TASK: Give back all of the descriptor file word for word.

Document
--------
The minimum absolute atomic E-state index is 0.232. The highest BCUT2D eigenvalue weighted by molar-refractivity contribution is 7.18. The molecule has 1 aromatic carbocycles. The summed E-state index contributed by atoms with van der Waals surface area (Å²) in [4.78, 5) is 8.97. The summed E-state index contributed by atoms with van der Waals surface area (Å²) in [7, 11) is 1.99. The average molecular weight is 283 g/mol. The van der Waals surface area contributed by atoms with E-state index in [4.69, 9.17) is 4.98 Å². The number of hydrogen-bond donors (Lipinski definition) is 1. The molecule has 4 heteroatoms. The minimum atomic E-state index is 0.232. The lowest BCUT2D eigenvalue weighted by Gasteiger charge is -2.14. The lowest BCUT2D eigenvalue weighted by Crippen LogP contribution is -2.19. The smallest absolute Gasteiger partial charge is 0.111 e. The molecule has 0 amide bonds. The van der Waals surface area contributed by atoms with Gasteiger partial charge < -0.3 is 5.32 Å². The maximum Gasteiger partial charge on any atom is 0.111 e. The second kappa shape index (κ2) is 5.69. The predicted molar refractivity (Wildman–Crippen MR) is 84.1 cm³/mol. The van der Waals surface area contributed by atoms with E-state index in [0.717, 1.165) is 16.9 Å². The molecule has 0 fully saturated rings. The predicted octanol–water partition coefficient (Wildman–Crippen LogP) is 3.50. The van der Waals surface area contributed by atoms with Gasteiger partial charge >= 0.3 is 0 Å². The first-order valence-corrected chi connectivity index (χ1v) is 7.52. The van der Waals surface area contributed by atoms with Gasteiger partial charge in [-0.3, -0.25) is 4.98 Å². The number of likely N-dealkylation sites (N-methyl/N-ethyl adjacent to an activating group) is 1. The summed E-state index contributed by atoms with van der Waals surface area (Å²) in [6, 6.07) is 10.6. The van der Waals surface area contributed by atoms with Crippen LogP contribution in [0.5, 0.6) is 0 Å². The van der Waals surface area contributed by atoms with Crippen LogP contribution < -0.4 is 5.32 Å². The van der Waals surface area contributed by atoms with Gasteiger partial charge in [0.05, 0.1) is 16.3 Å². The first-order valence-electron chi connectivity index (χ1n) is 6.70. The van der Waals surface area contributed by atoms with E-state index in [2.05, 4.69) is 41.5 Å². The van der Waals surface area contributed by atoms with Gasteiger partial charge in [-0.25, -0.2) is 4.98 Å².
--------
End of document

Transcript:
The minimum absolute atomic E-state index is 0.232. The highest BCUT2D eigenvalue weighted by molar-refractivity contribution is 7.18. The molecule has 1 aromatic carbocycles. The summed E-state index contributed by atoms with van der Waals surface area (Å²) in [4.78, 5) is 8.97. The summed E-state index contributed by atoms with van der Waals surface area (Å²) in [7, 11) is 1.99. The average molecular weight is 283 g/mol. The van der Waals surface area contributed by atoms with E-state index in [4.69, 9.17) is 4.98 Å². The number of hydrogen-bond donors (Lipinski definition) is 1. The molecule has 4 heteroatoms. The minimum atomic E-state index is 0.232. The lowest BCUT2D eigenvalue weighted by Gasteiger charge is -2.14. The lowest BCUT2D eigenvalue weighted by Crippen LogP contribution is -2.19. The smallest absolute Gasteiger partial charge is 0.111 e. The molecule has 0 amide bonds. The van der Waals surface area contributed by atoms with Gasteiger partial charge < -0.3 is 5.32 Å². The maximum Gasteiger partial charge on any atom is 0.111 e. The second kappa shape index (κ2) is 5.69. The predicted molar refractivity (Wildman–Crippen MR) is 84.1 cm³/mol. The van der Waals surface area contributed by atoms with E-state index in [0.717, 1.165) is 16.9 Å². The molecule has 0 fully saturated rings. The predicted octanol–water partition coefficient (Wildman–Crippen LogP) is 3.50. The van der Waals surface area contributed by atoms with Gasteiger partial charge >= 0.3 is 0 Å². The first-order valence-corrected chi connectivity index (χ1v) is 7.52. The van der Waals surface area contributed by atoms with Gasteiger partial charge in [-0.3, -0.25) is 4.98 Å². The number of likely N-dealkylation sites (N-methyl/N-ethyl adjacent to an activating group) is 1. The summed E-state index contributed by atoms with van der Waals surface area (Å²) in [6, 6.07) is 10.6. The van der Waals surface area contributed by atoms with Crippen LogP contribution in [0.5, 0.6) is 0 Å². The van der Waals surface area contributed by atoms with Crippen LogP contribution < -0.4 is 5.32 Å². The van der Waals surface area contributed by atoms with Gasteiger partial charge in [0.05, 0.1) is 16.3 Å². The first-order valence-electron chi connectivity index (χ1n) is 6.70. The van der Waals surface area contributed by atoms with E-state index in [2.05, 4.69) is 41.5 Å². The van der Waals surface area contributed by atoms with Gasteiger partial charge in [-0.25, -0.2) is 4.98 Å².